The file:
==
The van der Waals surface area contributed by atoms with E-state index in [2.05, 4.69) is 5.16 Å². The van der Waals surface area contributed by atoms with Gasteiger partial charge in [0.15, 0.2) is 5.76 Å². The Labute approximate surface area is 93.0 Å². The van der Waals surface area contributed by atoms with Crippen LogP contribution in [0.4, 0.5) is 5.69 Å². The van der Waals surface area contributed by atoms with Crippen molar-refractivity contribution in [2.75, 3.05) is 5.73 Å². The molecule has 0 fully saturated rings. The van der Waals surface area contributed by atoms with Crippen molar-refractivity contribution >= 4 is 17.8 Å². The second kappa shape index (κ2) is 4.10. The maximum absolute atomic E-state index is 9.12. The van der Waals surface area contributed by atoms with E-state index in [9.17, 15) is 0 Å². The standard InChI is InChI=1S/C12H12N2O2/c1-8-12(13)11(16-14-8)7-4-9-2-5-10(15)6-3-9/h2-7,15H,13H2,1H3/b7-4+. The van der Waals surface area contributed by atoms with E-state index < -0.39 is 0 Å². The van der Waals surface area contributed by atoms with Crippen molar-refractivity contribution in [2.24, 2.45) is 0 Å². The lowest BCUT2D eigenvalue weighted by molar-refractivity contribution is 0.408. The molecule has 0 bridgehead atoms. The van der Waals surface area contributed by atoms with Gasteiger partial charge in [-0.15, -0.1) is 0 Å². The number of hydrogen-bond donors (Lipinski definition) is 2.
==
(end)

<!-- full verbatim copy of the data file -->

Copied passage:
The van der Waals surface area contributed by atoms with E-state index in [2.05, 4.69) is 5.16 Å². The van der Waals surface area contributed by atoms with Gasteiger partial charge in [0.15, 0.2) is 5.76 Å². The Labute approximate surface area is 93.0 Å². The van der Waals surface area contributed by atoms with Crippen LogP contribution in [0.4, 0.5) is 5.69 Å². The van der Waals surface area contributed by atoms with Crippen molar-refractivity contribution in [2.75, 3.05) is 5.73 Å². The molecule has 0 fully saturated rings. The van der Waals surface area contributed by atoms with Crippen molar-refractivity contribution >= 4 is 17.8 Å². The second kappa shape index (κ2) is 4.10. The maximum absolute atomic E-state index is 9.12. The van der Waals surface area contributed by atoms with E-state index in [9.17, 15) is 0 Å². The standard InChI is InChI=1S/C12H12N2O2/c1-8-12(13)11(16-14-8)7-4-9-2-5-10(15)6-3-9/h2-7,15H,13H2,1H3/b7-4+. The van der Waals surface area contributed by atoms with E-state index < -0.39 is 0 Å². The van der Waals surface area contributed by atoms with Crippen molar-refractivity contribution in [2.24, 2.45) is 0 Å². The lowest BCUT2D eigenvalue weighted by molar-refractivity contribution is 0.408. The molecule has 0 bridgehead atoms. The van der Waals surface area contributed by atoms with Gasteiger partial charge in [-0.15, -0.1) is 0 Å². The number of hydrogen-bond donors (Lipinski definition) is 2.